Outdoor concerts approved in Fenwick


The Fenwick Island Town Council voted 5-2 in favor of a resolution Friday to allow alfresco jazz concerts on Tuesdays and Thursdays through Aug. 25 at the Village of Fenwick.

The first of the eight performances, featuring an acoustic soft-jazz trio playing from 6:30 p.m. to 9:30 p.m., will be Tuesday, Aug. 2.

Though Fenwick Island law prohibits outdoor concerts, a provision in the town’s noise ordinance permits the council to grant special approval for “recreational sports and musical activities.”

Pointing to this proviso and citing past dispensations, Council Member Chris Clark, the council’s commercial liaison, presented the request on behalf of Shelly Roberts, the Village of Fenwick complex owner.

“I do think music is something people in the town would appreciate. I would like to use this opportunity to allow patrons to enjoy this and give feedback as to whether this is something they would like or this is something they would consider allowing the council to evaluate when it comes to the next season,” Clark said.

“This will be a test for seeing if this is a way to proceed in the future to allow something like this for other businesses,” he added.

Council Member Harry Haon, who opposed the resolution with Mayor Peter Frederick, said the town should not approve a variance without first notifying Fenwick Island retailers and restaurateurs of the possibility for exemptions.

“The next people that might want to do this, if they had only known of the opportunity, would have to wait until the end of August,” Haon said, noting the busy summer season would be nearly complete by Aug. 26, when the council next convenes.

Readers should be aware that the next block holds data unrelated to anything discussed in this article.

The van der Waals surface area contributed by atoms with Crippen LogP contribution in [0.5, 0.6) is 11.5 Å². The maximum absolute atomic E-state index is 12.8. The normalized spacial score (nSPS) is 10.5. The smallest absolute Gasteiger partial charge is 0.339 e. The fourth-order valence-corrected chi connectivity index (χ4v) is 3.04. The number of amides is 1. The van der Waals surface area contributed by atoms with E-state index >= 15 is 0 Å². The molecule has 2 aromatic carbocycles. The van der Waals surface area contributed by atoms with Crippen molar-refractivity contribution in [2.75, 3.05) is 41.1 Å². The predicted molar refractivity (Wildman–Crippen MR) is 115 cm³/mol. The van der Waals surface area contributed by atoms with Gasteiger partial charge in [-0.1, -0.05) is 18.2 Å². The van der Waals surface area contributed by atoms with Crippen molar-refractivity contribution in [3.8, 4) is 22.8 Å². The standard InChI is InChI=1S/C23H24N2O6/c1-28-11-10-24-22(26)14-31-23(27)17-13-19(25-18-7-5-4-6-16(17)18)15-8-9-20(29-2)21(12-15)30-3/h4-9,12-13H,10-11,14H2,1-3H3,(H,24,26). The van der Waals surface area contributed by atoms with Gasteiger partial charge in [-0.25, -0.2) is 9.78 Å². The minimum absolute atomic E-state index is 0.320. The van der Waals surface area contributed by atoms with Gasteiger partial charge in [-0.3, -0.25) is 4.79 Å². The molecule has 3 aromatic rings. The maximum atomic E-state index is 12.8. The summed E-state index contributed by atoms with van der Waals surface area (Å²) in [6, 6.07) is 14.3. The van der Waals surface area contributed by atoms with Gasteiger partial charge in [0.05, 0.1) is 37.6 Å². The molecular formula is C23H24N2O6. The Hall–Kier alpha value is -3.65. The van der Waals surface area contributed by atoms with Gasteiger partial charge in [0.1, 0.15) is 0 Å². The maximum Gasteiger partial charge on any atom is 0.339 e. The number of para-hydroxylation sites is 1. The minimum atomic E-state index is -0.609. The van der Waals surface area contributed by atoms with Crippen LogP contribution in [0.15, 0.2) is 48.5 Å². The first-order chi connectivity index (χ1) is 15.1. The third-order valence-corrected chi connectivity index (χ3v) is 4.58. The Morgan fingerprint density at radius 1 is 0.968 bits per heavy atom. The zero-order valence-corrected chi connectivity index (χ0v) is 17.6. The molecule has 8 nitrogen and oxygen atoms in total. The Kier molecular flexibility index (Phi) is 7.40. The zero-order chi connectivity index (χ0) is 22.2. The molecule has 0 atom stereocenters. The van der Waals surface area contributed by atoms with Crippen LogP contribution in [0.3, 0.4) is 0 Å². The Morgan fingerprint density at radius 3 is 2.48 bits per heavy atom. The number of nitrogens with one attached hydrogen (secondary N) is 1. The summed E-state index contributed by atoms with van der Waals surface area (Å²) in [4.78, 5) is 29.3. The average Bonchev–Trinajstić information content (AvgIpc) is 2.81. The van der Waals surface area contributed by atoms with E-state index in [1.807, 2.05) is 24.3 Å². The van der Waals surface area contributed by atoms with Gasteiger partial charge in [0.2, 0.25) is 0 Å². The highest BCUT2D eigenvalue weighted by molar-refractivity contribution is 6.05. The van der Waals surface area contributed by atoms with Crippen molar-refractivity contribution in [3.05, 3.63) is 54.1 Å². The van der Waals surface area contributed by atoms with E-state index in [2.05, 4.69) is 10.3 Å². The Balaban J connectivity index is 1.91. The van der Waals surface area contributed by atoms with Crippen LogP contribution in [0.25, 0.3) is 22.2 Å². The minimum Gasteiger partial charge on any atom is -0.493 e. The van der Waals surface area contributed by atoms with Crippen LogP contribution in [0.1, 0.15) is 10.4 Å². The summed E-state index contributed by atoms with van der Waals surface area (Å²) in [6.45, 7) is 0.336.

“They perhaps could ask for September. At least for the month of August, all other businesses are exempted from getting the town’s permission,” he said.

Haon also said he feared that deviating from the town’s doctrine could open a floodgate of concert requests or of claims that the council was playing favorites.

“The problem is one of discrimination,” Haon said. “If you say to this particular group, ‘You can do something in variance of the law,’ but at the same time you say to someone else, ‘You can’t,’ you’re just asking for trouble.”

Issuing an all-inclusive waiver, added Frederick, could incite a litany of complaints from serenity-seeking residents and vacationers.

“If we say that everyone that has commercial property can have live music, there’s bound to be at least one resident that’s going to be upset, if not more,” Frederick said. “If everyone in town is allowed to do it, somebody is going to be upset.”

During a five-minute public-participation segment, one local business owner affirmed the mayor’s concerns.

“This resort is known as a quiet resort. That is what we bring tourists on. Loud music, outdoor music, bands: I don’t think that’s improving our image,” said Jack Childers, owner of Sea Shell City, a seashell and souvenir shop next to the town hall.

“I don’t like it because, No. 1, that’s going to draw customers from me,” Childers added. “Those Tuesday and Thursday nights, I’m going to lose money. They’re going to be down there seeing where all the action is. I’m not in favor of it. I’m not in favor of having a band myself.”

Clark countered, saying the only precedent being set was for a three-piece soft-jazz band. And Council Member Vicki Carmean argued that the ordinance committee could alleviate any concerns by tightening noise rules before the next council meeting.

“If we need to rework this ordinance, that’s something we need to look at through the winter months. But right now, we can do it,” Carmean said. “And I think jumping through any more hoops is just going to create barriers to getting this done.”